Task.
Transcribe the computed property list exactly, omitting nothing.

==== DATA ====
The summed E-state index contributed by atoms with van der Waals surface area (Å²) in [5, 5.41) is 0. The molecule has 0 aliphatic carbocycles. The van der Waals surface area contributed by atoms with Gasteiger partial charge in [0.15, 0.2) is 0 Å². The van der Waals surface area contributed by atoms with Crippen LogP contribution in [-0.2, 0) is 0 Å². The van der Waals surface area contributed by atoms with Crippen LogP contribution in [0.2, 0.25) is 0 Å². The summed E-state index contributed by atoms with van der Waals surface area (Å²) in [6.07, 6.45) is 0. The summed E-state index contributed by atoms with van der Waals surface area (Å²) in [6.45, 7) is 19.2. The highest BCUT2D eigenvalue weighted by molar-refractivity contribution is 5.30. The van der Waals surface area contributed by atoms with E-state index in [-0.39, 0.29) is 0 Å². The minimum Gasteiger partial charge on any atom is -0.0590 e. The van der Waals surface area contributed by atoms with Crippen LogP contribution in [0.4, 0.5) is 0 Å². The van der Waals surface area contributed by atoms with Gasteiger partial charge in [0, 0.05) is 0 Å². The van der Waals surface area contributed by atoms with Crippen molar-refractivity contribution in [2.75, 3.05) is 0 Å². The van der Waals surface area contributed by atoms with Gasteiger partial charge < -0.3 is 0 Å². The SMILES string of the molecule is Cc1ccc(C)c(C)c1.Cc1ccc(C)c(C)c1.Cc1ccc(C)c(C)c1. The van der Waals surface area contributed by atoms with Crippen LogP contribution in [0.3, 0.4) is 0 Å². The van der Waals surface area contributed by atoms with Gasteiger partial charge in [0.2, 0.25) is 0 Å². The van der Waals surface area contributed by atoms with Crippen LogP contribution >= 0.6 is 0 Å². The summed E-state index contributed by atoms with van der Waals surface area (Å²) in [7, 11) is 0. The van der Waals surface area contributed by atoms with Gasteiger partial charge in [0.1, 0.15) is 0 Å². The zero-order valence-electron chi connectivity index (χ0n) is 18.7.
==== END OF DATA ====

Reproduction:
The summed E-state index contributed by atoms with van der Waals surface area (Å²) in [5, 5.41) is 0. The molecule has 0 aliphatic carbocycles. The van der Waals surface area contributed by atoms with Gasteiger partial charge in [0.15, 0.2) is 0 Å². The van der Waals surface area contributed by atoms with Crippen LogP contribution in [-0.2, 0) is 0 Å². The van der Waals surface area contributed by atoms with Crippen LogP contribution in [0.2, 0.25) is 0 Å². The summed E-state index contributed by atoms with van der Waals surface area (Å²) in [6.07, 6.45) is 0. The summed E-state index contributed by atoms with van der Waals surface area (Å²) in [6.45, 7) is 19.2. The highest BCUT2D eigenvalue weighted by molar-refractivity contribution is 5.30. The van der Waals surface area contributed by atoms with E-state index in [-0.39, 0.29) is 0 Å². The minimum Gasteiger partial charge on any atom is -0.0590 e. The van der Waals surface area contributed by atoms with Crippen LogP contribution in [0.4, 0.5) is 0 Å². The van der Waals surface area contributed by atoms with Gasteiger partial charge in [0, 0.05) is 0 Å². The van der Waals surface area contributed by atoms with Crippen molar-refractivity contribution in [2.75, 3.05) is 0 Å². The van der Waals surface area contributed by atoms with Gasteiger partial charge < -0.3 is 0 Å². The SMILES string of the molecule is Cc1ccc(C)c(C)c1.Cc1ccc(C)c(C)c1.Cc1ccc(C)c(C)c1. The van der Waals surface area contributed by atoms with Crippen LogP contribution in [0.3, 0.4) is 0 Å². The van der Waals surface area contributed by atoms with Gasteiger partial charge in [0.2, 0.25) is 0 Å². The van der Waals surface area contributed by atoms with Crippen LogP contribution >= 0.6 is 0 Å². The summed E-state index contributed by atoms with van der Waals surface area (Å²) in [7, 11) is 0. The van der Waals surface area contributed by atoms with Gasteiger partial charge in [0.1, 0.15) is 0 Å². The zero-order valence-electron chi connectivity index (χ0n) is 18.7.